Incorporating CBD Into Your
Research Review and Potential Synergies
Table of Contents
- The CBD Industry
- CBD and Legalities
- How CBD Works In The Body
- The Research – CBD’s Effect on Pain & Inflammation
- Adding Value To Your Practice – CBD & Bodywork Synergies
- How To Structure Your Offerings
- Educating Your Clients
- Testimonials from LMT’s
The CBD industry has seen a growing demand, and is slated to see furthered growth in the coming decade. Research into the potential for Canabidiol (CBD) has provided promising evidence of the cannabinoid’s analgesic, anti-inflammatory, anticonvulsant and anxiolytic properties. Manual therapists are an essential component to body and mind maintenance, and may be in a uniquely aligned position to enhance their practice and client experience by exploring the potential for CBD.
In this article we explore the synergistic opportunity of incorporating CBD into the traditional massage and manual therapy fields. We will look at the current legal landscape, review relevant research, and delve into the ways in which CBD could add value to your massage practice.
The global Cannabidiol market currently stands at $2.8 Billion, and is expected to grow by 21% per year from 2021-2028 . As people seek out more natural forms of healing, there is an increasing demand for CBD-based products in the health and wellness space, due to the abundant healing properties it possesses. As new scientific research comes out showing CBD to be a valid and viable treatment option, the laws surrounding hemp and CBD continue to become more accepting – all of which serve to further support this growth. Given CBD’s vast therapeutic benefits, particularly its effectiveness at reducing pain and inflammation, it is becoming more commonplace as a valid tool in the toolbox of natural healing options.
The 2018 Farm Bill explicitly removed certain hemp-derived cannabinoids, including cannabidiol (CBD), from the list of federally prohibited substances under the Controlled Substances Act. State law widely differs regarding the legality of hemp-derived cannabinoids, including CBD products. State legislatures and their respective regulatory agencies either: (i) openly permit CBD products under a state-specific regulatory scheme; (ii) do not regulate CBD products in any manner; or (iii) have otherwise expressly prohibited certain CBD products. While hemp-derived cannabinoids below 0.3% delta-9 tetrahydrocannabinol on a dry weight basis are no longer a ‘controlled substance’ under federal law, it is important to check with your state’s specific laws, many of which are open to CBD .
In addition to state and federal laws, many state massage boards permit therapists to use CBD-infused products. The Oregon Chapter of the The American Massage Therapy Association approves the use of CBD products in massage sessions as long as they are below 0.3% THC – which classifies the product as a “hemp” product and not “cannabis” . The Oregon Board of Massage Therapists “Topical Product Policy” adds that CBD products must be tested at a OLCC (Oregon Liquor Control Commission) certified laboratory .
CBD interacts with our internal Endocannabinoid System – a complex biological messaging system that plays a fundamental role in regulating a range of physiological functions, including mood, energy, pain, metabolism, stress, sleep, and muscle control. The Endocannabinoid system serves to maintain homeostasis within the body by modulating a wide range of physiological functions.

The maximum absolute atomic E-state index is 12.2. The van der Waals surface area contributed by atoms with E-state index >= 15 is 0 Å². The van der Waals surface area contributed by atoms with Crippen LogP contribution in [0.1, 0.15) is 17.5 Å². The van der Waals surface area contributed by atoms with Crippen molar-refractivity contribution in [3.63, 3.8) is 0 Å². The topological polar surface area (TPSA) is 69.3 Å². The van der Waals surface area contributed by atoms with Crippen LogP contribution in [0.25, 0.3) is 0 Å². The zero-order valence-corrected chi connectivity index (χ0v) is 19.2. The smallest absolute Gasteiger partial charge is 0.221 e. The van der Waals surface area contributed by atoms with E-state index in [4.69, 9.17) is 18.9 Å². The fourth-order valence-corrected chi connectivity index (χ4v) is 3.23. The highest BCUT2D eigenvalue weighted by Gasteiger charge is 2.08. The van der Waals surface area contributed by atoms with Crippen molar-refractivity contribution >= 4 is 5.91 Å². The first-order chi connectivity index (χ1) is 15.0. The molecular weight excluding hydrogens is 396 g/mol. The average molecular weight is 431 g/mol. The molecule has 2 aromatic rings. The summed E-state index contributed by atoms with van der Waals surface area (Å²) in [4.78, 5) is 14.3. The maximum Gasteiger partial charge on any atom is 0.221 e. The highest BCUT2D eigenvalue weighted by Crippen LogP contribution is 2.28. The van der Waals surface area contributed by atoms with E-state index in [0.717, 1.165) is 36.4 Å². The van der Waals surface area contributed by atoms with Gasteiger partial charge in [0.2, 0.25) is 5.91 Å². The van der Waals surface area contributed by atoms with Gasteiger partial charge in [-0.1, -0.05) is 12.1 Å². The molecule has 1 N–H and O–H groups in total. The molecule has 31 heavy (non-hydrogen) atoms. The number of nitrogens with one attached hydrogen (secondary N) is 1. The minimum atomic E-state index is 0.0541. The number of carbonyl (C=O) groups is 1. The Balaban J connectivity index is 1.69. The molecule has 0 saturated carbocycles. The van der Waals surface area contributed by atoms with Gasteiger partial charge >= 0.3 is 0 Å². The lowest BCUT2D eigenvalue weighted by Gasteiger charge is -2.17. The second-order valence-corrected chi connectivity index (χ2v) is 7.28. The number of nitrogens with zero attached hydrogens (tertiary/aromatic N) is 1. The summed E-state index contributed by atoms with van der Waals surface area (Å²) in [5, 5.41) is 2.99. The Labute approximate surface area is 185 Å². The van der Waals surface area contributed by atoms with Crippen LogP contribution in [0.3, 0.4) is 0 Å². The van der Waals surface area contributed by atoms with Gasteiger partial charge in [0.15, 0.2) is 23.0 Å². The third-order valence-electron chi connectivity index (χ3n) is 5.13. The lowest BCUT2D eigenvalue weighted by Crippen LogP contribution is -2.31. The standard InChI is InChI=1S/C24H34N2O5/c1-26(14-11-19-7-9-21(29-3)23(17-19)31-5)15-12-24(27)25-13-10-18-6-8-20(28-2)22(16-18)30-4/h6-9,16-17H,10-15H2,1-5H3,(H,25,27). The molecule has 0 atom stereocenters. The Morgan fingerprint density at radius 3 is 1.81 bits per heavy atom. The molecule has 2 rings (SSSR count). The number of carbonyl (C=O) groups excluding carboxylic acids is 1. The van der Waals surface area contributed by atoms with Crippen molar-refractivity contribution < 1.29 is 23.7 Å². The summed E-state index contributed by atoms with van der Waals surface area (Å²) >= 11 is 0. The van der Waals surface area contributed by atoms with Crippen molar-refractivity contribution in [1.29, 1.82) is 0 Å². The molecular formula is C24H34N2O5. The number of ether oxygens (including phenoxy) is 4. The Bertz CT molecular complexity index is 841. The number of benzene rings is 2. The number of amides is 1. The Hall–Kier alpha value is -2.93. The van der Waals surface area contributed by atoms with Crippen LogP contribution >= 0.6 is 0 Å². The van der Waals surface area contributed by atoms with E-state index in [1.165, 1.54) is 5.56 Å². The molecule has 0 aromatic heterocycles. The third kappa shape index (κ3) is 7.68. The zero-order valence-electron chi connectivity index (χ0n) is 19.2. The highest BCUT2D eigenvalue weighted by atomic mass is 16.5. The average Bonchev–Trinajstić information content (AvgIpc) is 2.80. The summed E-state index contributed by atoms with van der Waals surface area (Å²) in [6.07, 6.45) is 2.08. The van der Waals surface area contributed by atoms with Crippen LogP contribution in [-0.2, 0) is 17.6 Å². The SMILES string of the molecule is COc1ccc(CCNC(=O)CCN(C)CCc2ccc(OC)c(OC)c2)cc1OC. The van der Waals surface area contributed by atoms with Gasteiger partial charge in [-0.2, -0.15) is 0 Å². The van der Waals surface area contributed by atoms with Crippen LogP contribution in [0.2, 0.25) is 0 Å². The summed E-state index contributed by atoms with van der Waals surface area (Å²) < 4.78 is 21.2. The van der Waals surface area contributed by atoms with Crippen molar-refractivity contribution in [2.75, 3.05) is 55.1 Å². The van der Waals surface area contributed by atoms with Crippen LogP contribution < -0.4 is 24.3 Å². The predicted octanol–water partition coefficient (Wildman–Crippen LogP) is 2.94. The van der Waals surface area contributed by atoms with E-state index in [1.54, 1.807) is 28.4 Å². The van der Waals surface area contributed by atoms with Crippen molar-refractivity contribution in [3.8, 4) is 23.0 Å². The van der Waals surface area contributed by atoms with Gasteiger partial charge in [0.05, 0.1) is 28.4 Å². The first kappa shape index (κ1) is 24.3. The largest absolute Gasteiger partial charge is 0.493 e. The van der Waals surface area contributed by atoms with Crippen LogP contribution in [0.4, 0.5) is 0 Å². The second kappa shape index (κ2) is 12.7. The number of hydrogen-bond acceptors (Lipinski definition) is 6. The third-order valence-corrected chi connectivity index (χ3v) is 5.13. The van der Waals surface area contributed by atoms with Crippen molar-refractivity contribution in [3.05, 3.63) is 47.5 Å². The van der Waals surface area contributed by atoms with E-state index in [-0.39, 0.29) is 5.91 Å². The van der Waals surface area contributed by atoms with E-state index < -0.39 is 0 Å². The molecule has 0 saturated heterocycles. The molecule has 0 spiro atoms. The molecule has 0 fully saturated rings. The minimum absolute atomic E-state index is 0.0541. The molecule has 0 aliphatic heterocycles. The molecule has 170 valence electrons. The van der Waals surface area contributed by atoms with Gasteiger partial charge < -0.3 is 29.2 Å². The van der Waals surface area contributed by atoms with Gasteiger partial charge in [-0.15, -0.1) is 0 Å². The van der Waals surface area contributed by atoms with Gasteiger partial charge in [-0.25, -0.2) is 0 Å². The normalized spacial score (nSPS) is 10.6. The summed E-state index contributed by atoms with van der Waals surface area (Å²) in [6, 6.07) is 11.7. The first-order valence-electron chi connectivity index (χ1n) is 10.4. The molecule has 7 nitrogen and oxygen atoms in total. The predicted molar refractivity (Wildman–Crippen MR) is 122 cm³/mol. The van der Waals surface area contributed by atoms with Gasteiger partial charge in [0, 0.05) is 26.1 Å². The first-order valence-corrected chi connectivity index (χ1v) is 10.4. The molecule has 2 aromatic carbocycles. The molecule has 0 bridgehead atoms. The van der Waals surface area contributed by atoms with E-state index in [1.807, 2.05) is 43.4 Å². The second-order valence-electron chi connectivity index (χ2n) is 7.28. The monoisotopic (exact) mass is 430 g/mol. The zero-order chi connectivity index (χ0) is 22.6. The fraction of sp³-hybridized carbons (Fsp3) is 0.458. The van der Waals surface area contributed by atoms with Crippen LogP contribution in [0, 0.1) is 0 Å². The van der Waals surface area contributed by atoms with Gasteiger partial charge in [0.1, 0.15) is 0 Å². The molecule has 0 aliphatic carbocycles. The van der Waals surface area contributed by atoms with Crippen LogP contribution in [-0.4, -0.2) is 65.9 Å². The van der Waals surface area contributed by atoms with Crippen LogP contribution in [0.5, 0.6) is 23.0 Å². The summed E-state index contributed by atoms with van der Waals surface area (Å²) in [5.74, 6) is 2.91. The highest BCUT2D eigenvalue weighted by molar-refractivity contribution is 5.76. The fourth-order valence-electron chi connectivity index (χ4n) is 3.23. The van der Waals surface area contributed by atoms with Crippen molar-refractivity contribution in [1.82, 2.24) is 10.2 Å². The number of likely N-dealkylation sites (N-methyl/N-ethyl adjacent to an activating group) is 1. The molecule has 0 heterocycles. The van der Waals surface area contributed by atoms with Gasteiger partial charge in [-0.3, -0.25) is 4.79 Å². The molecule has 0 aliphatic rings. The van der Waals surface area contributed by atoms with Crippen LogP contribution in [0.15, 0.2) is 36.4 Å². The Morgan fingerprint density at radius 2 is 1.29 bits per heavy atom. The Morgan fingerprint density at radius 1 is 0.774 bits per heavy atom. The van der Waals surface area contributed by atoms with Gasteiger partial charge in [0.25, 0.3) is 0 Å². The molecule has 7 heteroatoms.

While our bodies create our own endocannabinoids, the ECS is also designed to interact with external plant cannabinoids called “phyto-cannabinoids”. Cannabidiol (CBD) is one of the 100+ phyto-cannabinoid compounds found in the Cannabis Sativa plant. Unlike THC, CBD does not produce intoxicating effects, and many studies suggest that CBD may play a role in the management of a wide range of ailments by way of its pharmacologic relationship to the endocannabinoid system.
CBD interacts with the Endocannabinoid System via either agonistic or antagonistic relationships to endocannabinoid receptors (CB1 + CB2) as well as peripheral receptors like 5HT1a Serotonin receptor, and the Vanilloid pain receptors (TRPV1).
For a more in-depth look at CBD and the Endocannabinoid System, check out our blog here.
The Research – CBD’s Effect on Pain & Inflammation
With even just the anecdotal evidence, it would be hard to ignore the potential for CBD in treating a wide variety of issues, but let’s focus on what the research has to say about CBD/Hemp and its relationship specifically to pain and inflammation.
There is a growing body of evidence that CBD may possess analgesic properties related to inflammation and varying types of pain – including chronic pain, arthritis pain, peripheral neuropathy, and more . It is thought that CBD and THC may work better together when it comes to the treatment of pain, but CBD does show potential on its own as well.
In a study published in the Journal of Experimental Medicine in rat models, CBD was shown to play a role in the reduction of chronic inflammatory pain and neuropathic pain .
In a 2016 study examining efficacy of transdermal CBD in animal models, the authors concluded that CBD noted a significant reduction in arthritis pain-related behaviors and inflammation .
In a 2020 randomized, placebo-controlled study, 29 patients with symptomatic peripheral neuropathy were given transdermal CBD across a period of 4 weeks. The authors found significant improvement in the reduction in intense pain, sharp pain, and cold/itchy sensations, with no reported side effects .
Adding Value To Your Practice
CBD & Bodywork Synergies
Enhanced Healing and Relaxation for Clients
The addition of high-quality CBD topicals that are formulated for a manual therapy session – with proper glide & workability, cannabinoid concentration, absorption, and natural scents – provide for a complimentary add-on that enhances client experience.